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A landlocked state in southeastern Brazil that encompasses 588,384 square km (227,176 square miles), Minas is approximately the size of France. It shares borders with six other Brazilian states. The Serra da Mantiqueira range creates a natural boundary between Minas and Rio de Janeiro. It encircles to the south the Paraíba Valley, an area between the states of São Paulo, Rio de Janeiro, and Minas Gerais. The Serra da Canastra mountain range is a source of the São Francisco River. The longest river in the country, the São Francisco flows down from the mountains through most of Minas Gerais and Bahia and enters the ocean between the states of Sergipe and Alagoas. With a population of 19.4 million, Minas is one of Brazil's most populous states, and with approximately 16% of the country's paved roads, it's one of the easiest to navigate. Although Minas is large, its major attractions, including Belo Horizonte, Ouro Preto, and the mineral-spa towns, are in the state's southeastern portion, within driving distance of one another.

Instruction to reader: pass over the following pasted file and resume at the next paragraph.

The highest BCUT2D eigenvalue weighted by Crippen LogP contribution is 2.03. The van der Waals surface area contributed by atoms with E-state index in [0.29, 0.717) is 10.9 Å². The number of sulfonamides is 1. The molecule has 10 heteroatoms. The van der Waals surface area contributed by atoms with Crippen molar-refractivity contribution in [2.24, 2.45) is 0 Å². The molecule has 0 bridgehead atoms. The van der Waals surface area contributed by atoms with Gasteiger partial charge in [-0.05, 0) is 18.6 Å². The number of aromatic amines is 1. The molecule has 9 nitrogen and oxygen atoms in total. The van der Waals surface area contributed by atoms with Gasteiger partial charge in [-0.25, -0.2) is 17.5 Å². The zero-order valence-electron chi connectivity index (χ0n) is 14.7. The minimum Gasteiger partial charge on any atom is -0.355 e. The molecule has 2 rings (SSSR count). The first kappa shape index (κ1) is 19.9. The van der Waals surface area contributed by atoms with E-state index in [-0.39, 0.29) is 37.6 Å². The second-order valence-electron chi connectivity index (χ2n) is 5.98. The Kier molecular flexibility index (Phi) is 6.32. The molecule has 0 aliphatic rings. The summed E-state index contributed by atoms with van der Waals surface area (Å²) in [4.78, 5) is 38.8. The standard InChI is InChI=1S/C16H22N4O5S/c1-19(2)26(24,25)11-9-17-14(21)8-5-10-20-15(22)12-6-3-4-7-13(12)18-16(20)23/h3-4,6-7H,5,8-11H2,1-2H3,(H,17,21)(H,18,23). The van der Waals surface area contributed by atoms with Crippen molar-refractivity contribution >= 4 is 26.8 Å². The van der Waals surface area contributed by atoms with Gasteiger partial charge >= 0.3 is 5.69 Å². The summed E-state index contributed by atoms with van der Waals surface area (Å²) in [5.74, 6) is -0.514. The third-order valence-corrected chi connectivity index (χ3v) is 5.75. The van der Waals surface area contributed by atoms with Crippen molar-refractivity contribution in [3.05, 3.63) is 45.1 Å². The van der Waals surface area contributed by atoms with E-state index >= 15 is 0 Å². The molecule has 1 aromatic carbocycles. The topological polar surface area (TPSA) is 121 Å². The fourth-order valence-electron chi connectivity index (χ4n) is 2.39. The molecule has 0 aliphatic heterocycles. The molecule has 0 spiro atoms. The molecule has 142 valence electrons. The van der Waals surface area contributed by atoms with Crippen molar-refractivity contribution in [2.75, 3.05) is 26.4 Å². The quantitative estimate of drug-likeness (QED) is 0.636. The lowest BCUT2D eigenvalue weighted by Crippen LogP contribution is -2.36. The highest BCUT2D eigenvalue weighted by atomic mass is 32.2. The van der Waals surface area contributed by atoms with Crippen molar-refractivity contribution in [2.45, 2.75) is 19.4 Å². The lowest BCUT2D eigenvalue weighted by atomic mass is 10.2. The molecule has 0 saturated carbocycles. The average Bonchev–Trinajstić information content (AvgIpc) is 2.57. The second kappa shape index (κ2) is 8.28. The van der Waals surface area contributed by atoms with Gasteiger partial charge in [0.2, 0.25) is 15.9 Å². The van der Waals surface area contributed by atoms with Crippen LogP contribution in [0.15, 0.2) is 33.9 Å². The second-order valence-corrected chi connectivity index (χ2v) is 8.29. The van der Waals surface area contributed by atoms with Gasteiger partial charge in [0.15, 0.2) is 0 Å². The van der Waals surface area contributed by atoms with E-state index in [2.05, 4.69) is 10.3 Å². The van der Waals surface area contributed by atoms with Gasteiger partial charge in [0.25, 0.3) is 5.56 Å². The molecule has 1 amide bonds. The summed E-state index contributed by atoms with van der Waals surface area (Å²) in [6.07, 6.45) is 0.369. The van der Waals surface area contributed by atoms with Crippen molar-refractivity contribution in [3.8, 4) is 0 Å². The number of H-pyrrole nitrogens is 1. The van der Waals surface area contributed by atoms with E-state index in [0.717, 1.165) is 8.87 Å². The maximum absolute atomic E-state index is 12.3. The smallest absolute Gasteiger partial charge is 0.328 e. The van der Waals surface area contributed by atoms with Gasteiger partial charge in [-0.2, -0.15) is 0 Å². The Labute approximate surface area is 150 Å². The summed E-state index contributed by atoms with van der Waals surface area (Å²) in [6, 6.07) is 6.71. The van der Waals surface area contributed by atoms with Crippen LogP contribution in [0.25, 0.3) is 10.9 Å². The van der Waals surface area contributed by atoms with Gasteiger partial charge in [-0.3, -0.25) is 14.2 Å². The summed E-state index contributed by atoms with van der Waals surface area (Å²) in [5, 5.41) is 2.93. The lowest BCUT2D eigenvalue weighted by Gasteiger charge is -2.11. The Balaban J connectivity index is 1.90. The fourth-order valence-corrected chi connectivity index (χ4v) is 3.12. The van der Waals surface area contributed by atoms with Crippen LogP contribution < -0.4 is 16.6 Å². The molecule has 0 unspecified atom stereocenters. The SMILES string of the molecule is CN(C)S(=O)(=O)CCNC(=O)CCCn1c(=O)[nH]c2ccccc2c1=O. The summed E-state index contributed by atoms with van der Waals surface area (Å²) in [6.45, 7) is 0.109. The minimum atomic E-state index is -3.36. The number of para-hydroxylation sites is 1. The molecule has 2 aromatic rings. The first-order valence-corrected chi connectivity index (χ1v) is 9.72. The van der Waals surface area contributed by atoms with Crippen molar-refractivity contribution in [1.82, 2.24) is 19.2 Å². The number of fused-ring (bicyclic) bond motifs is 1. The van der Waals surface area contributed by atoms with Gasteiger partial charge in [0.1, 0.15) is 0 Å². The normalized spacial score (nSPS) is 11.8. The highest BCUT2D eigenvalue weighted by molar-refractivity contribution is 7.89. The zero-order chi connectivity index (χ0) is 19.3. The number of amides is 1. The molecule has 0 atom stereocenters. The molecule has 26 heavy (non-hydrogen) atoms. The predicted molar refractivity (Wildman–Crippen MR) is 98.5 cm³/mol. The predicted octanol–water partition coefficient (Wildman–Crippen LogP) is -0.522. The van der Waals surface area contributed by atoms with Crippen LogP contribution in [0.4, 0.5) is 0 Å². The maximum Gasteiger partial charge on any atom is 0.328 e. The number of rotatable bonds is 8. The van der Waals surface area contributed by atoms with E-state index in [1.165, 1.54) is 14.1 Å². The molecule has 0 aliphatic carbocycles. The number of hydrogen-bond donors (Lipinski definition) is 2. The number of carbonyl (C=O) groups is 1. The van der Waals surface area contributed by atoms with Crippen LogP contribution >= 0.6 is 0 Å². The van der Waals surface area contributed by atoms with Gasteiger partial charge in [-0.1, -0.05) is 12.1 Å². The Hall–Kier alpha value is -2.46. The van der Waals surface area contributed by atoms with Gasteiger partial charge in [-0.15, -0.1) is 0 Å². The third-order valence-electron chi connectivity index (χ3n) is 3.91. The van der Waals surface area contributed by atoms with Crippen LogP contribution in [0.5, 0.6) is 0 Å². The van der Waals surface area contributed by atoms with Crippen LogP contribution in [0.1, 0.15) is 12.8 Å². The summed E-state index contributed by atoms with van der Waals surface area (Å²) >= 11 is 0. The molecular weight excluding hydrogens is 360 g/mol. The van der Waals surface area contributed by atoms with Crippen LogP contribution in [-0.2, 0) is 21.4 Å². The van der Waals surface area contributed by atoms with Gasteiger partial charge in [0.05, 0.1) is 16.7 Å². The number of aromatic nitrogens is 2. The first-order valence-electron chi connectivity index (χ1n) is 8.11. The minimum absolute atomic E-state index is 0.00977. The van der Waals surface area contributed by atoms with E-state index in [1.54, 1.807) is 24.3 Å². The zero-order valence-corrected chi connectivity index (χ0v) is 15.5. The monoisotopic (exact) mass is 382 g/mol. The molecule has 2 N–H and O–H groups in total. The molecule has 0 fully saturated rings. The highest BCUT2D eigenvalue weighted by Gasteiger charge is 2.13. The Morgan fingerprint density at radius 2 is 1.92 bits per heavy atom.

Belo Horizonte is Brazil's third-largest city, with more than 2½ million inhabitants. At an elevation of 2,815 feet, the city lies in a valley encircled by a ring of mountains, the Serra do Curral. The city center was planned for carriages, and the streets crisscross each other at 45-degree angles, hardly efficient for modern-day traffic. Social and cultural activity is concentrated along three main plazas in the center: Praça Sete, Praça da Liberdade, and Praça da Savassi.
The historic cities of Ouro Preto, Tiradentes, and Diamantina lie in the Serra do Espinhaço range, with Ouro Preto at 4,000 feet. This central region of Minas Gerais is the most populous, with more than 7 million inhabitants. The towns are typically very hilly, with narrow, winding streets that are more easily navigated on foot than in a car.
The Circuito das Águas (Water Circuit) of Minas Gerais is concentrated in the southeastern regions (essentially counties) of Sul de Minas (2.6 million inhabitants) and Mata (population 2.2 million). The small cities of Caxambu and São Lourenço sit at an elevation of about 4,000 feet and have less than 50,000 inhabitants each. They're equidistant from the cities of São Paulo, Rio de Janeiro, and Belo Horizonte (400 km/250 miles).